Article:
Graduates begin to question the value of a university education as a recent SHL study has revealed that 73 percent of UK graduates would consider moving abroad to find work, whilst 60 percent of graduates from the last three years have yet to find a graduate job, as Young Academic reports.
SHL is a global leader in talent management, guiding clients to better business opportunities using techniques in employee development, succession planning and recruitment. They work and have influence in over 50 countries, delivering 15 million assessments per year in a multitude of languages. Although, this year, discovered moral of graduates slumped due to the extreme lengths they feel they need to go to in order to find a job.
“The UK industry is faced with a potential brain drain”
Vice President in Business solutions for SHL, Sean Howard believes the UK is failing its graduates. He said: “School leavers are faced with difficult decisions, not only has the cost of going to university risen but UK employment options are bleak.” Howard also considers the intensity of competition in getting a foothold on the career ladder, whilst many graduates undertake unpaid internships just to put themselves in a more viable career opportunity.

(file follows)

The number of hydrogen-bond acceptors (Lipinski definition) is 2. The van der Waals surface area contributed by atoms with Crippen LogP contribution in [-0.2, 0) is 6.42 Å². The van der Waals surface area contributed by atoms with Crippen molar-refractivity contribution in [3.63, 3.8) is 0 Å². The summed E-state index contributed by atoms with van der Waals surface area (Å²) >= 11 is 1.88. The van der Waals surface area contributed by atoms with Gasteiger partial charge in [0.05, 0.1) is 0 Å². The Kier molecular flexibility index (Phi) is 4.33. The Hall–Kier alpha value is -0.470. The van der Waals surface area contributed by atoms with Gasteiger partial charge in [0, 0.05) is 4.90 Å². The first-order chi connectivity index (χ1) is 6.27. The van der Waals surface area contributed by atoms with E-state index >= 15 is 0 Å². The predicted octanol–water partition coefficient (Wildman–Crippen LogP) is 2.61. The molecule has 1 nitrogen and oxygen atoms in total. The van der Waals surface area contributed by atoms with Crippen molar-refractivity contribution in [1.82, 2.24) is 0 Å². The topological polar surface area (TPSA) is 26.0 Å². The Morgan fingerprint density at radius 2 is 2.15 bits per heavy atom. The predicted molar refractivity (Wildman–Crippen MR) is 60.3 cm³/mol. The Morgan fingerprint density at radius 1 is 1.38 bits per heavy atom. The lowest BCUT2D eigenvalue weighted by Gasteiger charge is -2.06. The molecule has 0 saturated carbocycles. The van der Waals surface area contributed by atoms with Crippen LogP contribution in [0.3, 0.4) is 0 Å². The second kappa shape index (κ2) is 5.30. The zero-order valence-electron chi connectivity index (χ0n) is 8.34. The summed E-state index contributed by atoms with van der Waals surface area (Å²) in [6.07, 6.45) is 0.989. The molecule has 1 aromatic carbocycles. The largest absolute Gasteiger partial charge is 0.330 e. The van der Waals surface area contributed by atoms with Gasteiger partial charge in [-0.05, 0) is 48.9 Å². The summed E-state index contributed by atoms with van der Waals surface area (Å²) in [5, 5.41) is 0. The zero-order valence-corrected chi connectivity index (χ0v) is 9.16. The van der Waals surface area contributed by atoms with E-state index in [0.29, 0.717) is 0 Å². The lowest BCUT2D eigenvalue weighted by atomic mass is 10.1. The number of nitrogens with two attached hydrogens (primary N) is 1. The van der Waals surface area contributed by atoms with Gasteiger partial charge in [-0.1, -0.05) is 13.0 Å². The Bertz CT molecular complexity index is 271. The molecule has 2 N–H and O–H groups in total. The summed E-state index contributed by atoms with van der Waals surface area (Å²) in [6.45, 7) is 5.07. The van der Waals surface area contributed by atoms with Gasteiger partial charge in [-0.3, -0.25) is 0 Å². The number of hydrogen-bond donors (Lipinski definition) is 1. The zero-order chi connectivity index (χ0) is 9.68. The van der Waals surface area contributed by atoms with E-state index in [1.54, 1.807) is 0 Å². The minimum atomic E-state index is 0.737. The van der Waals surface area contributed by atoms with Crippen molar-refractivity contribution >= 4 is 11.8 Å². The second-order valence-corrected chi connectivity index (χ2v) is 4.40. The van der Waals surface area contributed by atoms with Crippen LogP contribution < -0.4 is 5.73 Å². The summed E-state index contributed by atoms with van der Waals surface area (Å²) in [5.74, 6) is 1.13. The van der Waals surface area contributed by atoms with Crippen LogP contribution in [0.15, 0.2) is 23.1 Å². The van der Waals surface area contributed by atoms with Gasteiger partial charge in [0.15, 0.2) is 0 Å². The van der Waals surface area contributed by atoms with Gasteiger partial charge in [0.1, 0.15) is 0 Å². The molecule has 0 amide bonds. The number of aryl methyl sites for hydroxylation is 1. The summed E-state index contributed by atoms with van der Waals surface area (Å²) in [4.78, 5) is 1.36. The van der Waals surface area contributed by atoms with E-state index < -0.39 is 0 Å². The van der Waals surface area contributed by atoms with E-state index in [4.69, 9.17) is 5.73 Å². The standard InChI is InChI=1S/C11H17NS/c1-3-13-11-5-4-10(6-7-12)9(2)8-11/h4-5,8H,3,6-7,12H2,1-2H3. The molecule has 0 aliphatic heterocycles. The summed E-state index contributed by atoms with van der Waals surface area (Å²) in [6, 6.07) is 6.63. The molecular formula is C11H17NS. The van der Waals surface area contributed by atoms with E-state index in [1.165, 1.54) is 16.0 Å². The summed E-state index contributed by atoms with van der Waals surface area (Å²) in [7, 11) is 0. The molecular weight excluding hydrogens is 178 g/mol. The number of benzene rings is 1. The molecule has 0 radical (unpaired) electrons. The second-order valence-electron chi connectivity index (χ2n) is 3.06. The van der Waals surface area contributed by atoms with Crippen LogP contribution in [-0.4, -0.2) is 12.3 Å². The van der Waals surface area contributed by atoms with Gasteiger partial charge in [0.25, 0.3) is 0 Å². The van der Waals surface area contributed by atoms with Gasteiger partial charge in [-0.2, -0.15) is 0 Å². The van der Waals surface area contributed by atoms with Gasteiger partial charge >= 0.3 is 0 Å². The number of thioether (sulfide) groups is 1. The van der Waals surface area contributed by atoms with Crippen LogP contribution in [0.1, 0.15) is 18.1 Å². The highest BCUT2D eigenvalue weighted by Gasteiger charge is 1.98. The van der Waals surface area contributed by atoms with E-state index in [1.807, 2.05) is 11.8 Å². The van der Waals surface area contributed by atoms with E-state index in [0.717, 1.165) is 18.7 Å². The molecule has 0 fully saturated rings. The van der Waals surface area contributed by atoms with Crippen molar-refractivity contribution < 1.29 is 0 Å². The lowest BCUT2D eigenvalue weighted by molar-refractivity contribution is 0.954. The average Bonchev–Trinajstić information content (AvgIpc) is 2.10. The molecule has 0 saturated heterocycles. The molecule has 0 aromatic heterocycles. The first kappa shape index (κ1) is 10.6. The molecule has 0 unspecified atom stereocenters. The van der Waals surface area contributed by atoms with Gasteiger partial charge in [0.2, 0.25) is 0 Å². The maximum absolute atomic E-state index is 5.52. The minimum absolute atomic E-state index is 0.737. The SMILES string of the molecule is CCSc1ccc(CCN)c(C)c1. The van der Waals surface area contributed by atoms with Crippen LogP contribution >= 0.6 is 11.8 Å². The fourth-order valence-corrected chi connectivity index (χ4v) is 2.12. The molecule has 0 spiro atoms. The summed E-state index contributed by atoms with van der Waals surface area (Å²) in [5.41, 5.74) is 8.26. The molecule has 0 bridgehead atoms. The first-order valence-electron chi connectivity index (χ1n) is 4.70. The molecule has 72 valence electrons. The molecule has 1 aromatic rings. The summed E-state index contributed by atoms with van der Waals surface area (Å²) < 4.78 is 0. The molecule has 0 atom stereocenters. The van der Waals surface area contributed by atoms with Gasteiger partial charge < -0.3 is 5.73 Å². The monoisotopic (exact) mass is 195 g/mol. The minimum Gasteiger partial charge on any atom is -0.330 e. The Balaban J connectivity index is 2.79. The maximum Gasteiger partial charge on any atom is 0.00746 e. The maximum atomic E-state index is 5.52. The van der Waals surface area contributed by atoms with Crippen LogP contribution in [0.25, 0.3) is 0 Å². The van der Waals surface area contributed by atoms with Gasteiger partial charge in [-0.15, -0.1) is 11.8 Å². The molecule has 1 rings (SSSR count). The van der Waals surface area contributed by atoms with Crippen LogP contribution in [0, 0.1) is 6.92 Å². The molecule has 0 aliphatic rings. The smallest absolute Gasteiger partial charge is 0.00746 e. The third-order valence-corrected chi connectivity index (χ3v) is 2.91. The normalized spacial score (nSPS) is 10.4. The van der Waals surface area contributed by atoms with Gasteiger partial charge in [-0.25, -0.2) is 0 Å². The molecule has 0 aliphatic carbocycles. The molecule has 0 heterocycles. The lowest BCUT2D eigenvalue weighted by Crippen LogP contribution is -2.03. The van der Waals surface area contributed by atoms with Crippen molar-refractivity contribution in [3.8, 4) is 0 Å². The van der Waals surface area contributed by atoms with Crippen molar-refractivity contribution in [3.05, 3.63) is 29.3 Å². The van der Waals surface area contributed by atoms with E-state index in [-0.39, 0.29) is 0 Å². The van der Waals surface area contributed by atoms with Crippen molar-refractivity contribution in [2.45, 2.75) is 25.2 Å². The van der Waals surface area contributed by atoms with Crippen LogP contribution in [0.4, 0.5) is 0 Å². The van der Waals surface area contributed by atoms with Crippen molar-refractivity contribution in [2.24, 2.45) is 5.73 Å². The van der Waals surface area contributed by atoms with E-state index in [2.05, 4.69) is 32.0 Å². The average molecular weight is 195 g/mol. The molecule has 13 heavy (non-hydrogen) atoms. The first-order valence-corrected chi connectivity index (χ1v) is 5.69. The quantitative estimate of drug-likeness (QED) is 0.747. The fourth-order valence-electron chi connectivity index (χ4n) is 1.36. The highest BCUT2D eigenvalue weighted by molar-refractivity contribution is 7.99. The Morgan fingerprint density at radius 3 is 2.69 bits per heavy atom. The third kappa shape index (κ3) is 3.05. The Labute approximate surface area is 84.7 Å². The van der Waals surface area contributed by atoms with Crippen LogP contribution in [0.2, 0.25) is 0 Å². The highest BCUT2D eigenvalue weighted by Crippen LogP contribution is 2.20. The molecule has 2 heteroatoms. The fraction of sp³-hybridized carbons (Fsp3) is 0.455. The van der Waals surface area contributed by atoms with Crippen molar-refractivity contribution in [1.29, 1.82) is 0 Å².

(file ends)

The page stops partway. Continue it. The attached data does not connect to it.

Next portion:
Such a high level of statistic in graduates considering work abroad could hold severe implications for the UK business industry, according to Howard facing the UK with a “potential brain drain.” The main drive behind a career abroad was better prospects and a better salary, the survey revealing 36 percent of graduates polled agreed with this.
A poll of 1000 recent graduates and 350 graduate recruiters was taken and revealed that 40 per cent of graduates, having known they had to pay £9k per year, would not have gone to university at all.
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